OPINION

Lots in a name - let's leave the Karens alone

Lots in a name - let's leave the Karens alone

It is an unlucky time to be named Karen. In the past few months, the name has been used widely to describe women who are perceived to be white and to act as if they are entitled to better treatment than other people.

The term skyrocketed in popularity as part of the Black Lives Matter movement in the US. It has crossed the Pacific Ocean and established itself in Australia.

I first noticed use of the new pejorative term in Australia when someone on social media described a Melbourne woman as a Karen because she told a reporter it was boring to walk the same routes every day due to the COVID-19 lockdown.

On Facebook, I posted the question of whether a man can be a Karen.

I answered yes to my question and put a photo of the St Louis personal injury lawyer who pointed an assault rifle at peaceful anti-racism protesters as they walked by his big house.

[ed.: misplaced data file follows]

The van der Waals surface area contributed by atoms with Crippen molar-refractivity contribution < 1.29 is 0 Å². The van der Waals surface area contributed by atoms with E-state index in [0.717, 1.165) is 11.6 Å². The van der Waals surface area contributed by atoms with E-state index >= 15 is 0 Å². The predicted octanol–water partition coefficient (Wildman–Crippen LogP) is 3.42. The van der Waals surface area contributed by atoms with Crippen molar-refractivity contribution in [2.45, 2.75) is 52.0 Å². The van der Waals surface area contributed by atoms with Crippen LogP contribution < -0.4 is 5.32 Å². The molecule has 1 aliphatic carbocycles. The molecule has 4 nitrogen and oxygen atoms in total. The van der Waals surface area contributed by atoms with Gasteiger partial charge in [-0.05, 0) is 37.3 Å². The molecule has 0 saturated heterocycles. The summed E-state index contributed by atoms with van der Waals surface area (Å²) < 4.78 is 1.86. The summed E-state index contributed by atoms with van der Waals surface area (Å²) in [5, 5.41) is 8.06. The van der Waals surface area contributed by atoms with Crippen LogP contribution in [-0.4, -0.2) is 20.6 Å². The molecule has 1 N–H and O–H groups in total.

You have seen that photo, right?

He is wearing a bulging pink shirt; in the photo, his wife makes her own contribution to racial harmony by pointing a silver pistol at the protesters.

Husband and wife were later charged with felonies.

A highly educated woman I know pointed out that Karen is a woman's name.

Why focus on entitled white women? Are there not plenty of white men who view themselves as entitled?

I don't know who started the use of Karen as a criticism. Someone who knew a real person named Karen?

Could the popular new name for an entitled person just as well have been Amanda or Helen? What about Barbie? Kenneth?

The person who started the new use of Karen as an insult probably did not intend to deride women in general - and everyone actually named Karen.

But here we are.

It may be best to stay away from derogatory terms for some or all members of what is an historically oppressed group, such as women.

I would put b---h in that category, even though the term is so popular that it now is sometimes applied to men.

For all you people actually named Karen: I will leave you to your lovely name, and I hope others will too.

I speak as someone whose name is commonly used to mean toilet or a prostitute's customer.

So what are we to call an entitled person? Whatever you want, but not John. Please.

John Malouff is an Associate Professor at the School of Psychology, University of New England.